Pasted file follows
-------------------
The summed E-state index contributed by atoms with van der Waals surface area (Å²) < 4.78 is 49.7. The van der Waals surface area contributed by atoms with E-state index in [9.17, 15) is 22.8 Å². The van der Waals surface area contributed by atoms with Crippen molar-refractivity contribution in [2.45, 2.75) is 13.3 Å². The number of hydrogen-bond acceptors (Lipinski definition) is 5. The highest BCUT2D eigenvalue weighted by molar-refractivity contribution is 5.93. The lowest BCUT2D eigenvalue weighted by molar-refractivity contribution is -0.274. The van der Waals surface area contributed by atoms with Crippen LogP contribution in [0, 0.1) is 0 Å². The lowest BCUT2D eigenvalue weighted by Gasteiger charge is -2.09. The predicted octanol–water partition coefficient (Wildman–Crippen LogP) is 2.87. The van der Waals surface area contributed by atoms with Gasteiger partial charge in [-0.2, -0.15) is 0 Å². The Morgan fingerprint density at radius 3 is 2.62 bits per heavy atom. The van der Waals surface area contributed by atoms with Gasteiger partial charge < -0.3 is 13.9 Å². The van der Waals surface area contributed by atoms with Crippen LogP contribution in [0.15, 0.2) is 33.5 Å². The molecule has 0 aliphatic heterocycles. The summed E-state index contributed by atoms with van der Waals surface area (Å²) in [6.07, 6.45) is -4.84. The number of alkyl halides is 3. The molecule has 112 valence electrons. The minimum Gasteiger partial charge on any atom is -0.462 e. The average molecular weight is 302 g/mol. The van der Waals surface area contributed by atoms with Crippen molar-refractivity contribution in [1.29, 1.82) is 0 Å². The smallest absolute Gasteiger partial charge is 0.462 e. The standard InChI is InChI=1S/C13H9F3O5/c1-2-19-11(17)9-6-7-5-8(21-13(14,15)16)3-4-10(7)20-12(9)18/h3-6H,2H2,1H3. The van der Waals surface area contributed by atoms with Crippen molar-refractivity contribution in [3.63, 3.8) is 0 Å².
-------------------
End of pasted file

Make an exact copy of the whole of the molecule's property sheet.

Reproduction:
The summed E-state index contributed by atoms with van der Waals surface area (Å²) < 4.78 is 49.7. The van der Waals surface area contributed by atoms with E-state index in [9.17, 15) is 22.8 Å². The van der Waals surface area contributed by atoms with Crippen molar-refractivity contribution in [2.45, 2.75) is 13.3 Å². The number of hydrogen-bond acceptors (Lipinski definition) is 5. The highest BCUT2D eigenvalue weighted by molar-refractivity contribution is 5.93. The lowest BCUT2D eigenvalue weighted by molar-refractivity contribution is -0.274. The van der Waals surface area contributed by atoms with Crippen LogP contribution in [0, 0.1) is 0 Å². The lowest BCUT2D eigenvalue weighted by Gasteiger charge is -2.09. The predicted octanol–water partition coefficient (Wildman–Crippen LogP) is 2.87. The van der Waals surface area contributed by atoms with Gasteiger partial charge in [-0.2, -0.15) is 0 Å². The Morgan fingerprint density at radius 3 is 2.62 bits per heavy atom. The van der Waals surface area contributed by atoms with Gasteiger partial charge < -0.3 is 13.9 Å². The van der Waals surface area contributed by atoms with Crippen LogP contribution in [0.15, 0.2) is 33.5 Å². The molecule has 0 aliphatic heterocycles. The summed E-state index contributed by atoms with van der Waals surface area (Å²) in [6.07, 6.45) is -4.84. The number of alkyl halides is 3. The molecule has 112 valence electrons. The minimum Gasteiger partial charge on any atom is -0.462 e. The average molecular weight is 302 g/mol. The van der Waals surface area contributed by atoms with Crippen molar-refractivity contribution in [1.29, 1.82) is 0 Å². The smallest absolute Gasteiger partial charge is 0.462 e. The standard InChI is InChI=1S/C13H9F3O5/c1-2-19-11(17)9-6-7-5-8(21-13(14,15)16)3-4-10(7)20-12(9)18/h3-6H,2H2,1H3. The van der Waals surface area contributed by atoms with Crippen molar-refractivity contribution in [3.63, 3.8) is 0 Å².